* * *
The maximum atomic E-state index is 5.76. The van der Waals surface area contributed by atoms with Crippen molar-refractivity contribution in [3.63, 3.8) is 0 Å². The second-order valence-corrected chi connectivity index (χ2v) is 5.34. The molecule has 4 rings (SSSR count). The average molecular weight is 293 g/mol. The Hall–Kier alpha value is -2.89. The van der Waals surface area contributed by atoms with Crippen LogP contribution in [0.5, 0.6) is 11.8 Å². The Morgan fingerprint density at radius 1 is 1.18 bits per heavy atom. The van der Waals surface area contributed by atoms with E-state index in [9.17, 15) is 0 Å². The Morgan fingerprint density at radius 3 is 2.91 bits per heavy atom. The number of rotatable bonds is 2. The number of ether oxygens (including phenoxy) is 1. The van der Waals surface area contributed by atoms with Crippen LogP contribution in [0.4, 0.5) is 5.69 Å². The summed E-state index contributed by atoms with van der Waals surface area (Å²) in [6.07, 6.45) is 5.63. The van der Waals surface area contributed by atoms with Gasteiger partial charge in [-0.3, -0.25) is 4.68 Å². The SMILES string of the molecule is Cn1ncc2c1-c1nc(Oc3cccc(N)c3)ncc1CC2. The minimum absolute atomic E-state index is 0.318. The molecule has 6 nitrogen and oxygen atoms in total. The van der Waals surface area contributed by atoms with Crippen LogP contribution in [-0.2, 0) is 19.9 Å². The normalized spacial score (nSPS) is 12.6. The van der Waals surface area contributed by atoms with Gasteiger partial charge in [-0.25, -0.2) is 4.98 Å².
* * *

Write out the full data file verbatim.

The maximum atomic E-state index is 5.76. The van der Waals surface area contributed by atoms with Crippen molar-refractivity contribution in [3.63, 3.8) is 0 Å². The second-order valence-corrected chi connectivity index (χ2v) is 5.34. The molecule has 4 rings (SSSR count). The average molecular weight is 293 g/mol. The Hall–Kier alpha value is -2.89. The van der Waals surface area contributed by atoms with Crippen LogP contribution in [0.5, 0.6) is 11.8 Å². The Morgan fingerprint density at radius 1 is 1.18 bits per heavy atom. The van der Waals surface area contributed by atoms with E-state index in [9.17, 15) is 0 Å². The Morgan fingerprint density at radius 3 is 2.91 bits per heavy atom. The number of rotatable bonds is 2. The number of ether oxygens (including phenoxy) is 1. The van der Waals surface area contributed by atoms with Crippen LogP contribution in [0.4, 0.5) is 5.69 Å². The summed E-state index contributed by atoms with van der Waals surface area (Å²) in [6.07, 6.45) is 5.63. The van der Waals surface area contributed by atoms with Gasteiger partial charge in [-0.3, -0.25) is 4.68 Å². The SMILES string of the molecule is Cn1ncc2c1-c1nc(Oc3cccc(N)c3)ncc1CC2. The minimum absolute atomic E-state index is 0.318. The molecule has 6 nitrogen and oxygen atoms in total. The van der Waals surface area contributed by atoms with Crippen LogP contribution in [-0.2, 0) is 19.9 Å². The normalized spacial score (nSPS) is 12.6. The van der Waals surface area contributed by atoms with Gasteiger partial charge in [-0.25, -0.2) is 4.98 Å².